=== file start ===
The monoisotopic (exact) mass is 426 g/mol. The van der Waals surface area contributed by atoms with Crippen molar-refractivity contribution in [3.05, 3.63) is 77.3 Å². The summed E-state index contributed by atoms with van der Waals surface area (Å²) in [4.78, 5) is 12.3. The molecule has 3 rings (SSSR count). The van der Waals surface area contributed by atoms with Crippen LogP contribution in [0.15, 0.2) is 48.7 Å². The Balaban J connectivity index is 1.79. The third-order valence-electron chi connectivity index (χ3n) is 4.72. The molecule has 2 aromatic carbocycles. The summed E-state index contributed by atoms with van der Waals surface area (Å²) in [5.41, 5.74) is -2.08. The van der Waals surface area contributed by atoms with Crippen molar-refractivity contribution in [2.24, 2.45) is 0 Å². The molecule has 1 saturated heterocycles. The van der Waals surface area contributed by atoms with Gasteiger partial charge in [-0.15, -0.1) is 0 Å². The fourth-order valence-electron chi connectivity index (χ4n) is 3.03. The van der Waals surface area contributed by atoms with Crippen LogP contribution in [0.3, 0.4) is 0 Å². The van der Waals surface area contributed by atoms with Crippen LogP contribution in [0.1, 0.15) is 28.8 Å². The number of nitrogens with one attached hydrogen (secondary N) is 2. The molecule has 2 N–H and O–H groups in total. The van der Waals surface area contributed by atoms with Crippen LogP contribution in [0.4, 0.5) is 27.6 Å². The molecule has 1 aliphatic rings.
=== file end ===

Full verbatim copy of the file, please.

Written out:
The monoisotopic (exact) mass is 426 g/mol. The van der Waals surface area contributed by atoms with Crippen molar-refractivity contribution in [3.05, 3.63) is 77.3 Å². The summed E-state index contributed by atoms with van der Waals surface area (Å²) in [4.78, 5) is 12.3. The molecule has 3 rings (SSSR count). The van der Waals surface area contributed by atoms with Crippen LogP contribution in [0.15, 0.2) is 48.7 Å². The Balaban J connectivity index is 1.79. The third-order valence-electron chi connectivity index (χ3n) is 4.72. The molecule has 2 aromatic carbocycles. The summed E-state index contributed by atoms with van der Waals surface area (Å²) in [5.41, 5.74) is -2.08. The van der Waals surface area contributed by atoms with Crippen molar-refractivity contribution in [2.24, 2.45) is 0 Å². The molecule has 1 saturated heterocycles. The van der Waals surface area contributed by atoms with Gasteiger partial charge in [-0.15, -0.1) is 0 Å². The fourth-order valence-electron chi connectivity index (χ4n) is 3.03. The van der Waals surface area contributed by atoms with Crippen LogP contribution in [0.3, 0.4) is 0 Å². The van der Waals surface area contributed by atoms with Crippen LogP contribution in [0.1, 0.15) is 28.8 Å². The number of nitrogens with one attached hydrogen (secondary N) is 2. The molecule has 2 N–H and O–H groups in total. The van der Waals surface area contributed by atoms with Crippen LogP contribution in [0.4, 0.5) is 27.6 Å². The molecule has 1 aliphatic rings.